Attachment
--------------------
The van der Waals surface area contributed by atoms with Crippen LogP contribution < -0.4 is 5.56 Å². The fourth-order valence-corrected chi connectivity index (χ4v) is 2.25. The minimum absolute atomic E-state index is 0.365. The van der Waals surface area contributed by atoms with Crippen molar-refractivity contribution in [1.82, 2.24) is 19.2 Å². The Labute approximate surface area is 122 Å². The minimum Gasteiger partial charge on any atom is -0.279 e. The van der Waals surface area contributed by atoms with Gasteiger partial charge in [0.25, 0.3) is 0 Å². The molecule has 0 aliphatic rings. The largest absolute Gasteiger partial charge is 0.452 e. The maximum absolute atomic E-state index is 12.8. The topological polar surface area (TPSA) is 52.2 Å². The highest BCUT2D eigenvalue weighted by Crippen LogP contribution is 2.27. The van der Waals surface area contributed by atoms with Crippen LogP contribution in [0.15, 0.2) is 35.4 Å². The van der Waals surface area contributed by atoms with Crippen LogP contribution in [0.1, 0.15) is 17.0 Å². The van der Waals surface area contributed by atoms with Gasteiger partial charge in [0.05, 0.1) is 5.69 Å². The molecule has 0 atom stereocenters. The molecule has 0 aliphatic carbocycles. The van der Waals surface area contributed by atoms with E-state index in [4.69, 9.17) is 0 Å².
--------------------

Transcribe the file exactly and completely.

The van der Waals surface area contributed by atoms with Crippen LogP contribution < -0.4 is 5.56 Å². The fourth-order valence-corrected chi connectivity index (χ4v) is 2.25. The minimum absolute atomic E-state index is 0.365. The van der Waals surface area contributed by atoms with Crippen molar-refractivity contribution in [1.82, 2.24) is 19.2 Å². The Labute approximate surface area is 122 Å². The minimum Gasteiger partial charge on any atom is -0.279 e. The van der Waals surface area contributed by atoms with Gasteiger partial charge in [0.25, 0.3) is 0 Å². The molecule has 0 aliphatic rings. The largest absolute Gasteiger partial charge is 0.452 e. The maximum absolute atomic E-state index is 12.8. The topological polar surface area (TPSA) is 52.2 Å². The highest BCUT2D eigenvalue weighted by Crippen LogP contribution is 2.27. The van der Waals surface area contributed by atoms with Crippen LogP contribution in [0.15, 0.2) is 35.4 Å². The van der Waals surface area contributed by atoms with Crippen LogP contribution in [0.1, 0.15) is 17.0 Å². The van der Waals surface area contributed by atoms with Gasteiger partial charge in [0.05, 0.1) is 5.69 Å². The molecule has 0 atom stereocenters. The molecule has 0 aliphatic carbocycles. The van der Waals surface area contributed by atoms with E-state index in [4.69, 9.17) is 0 Å².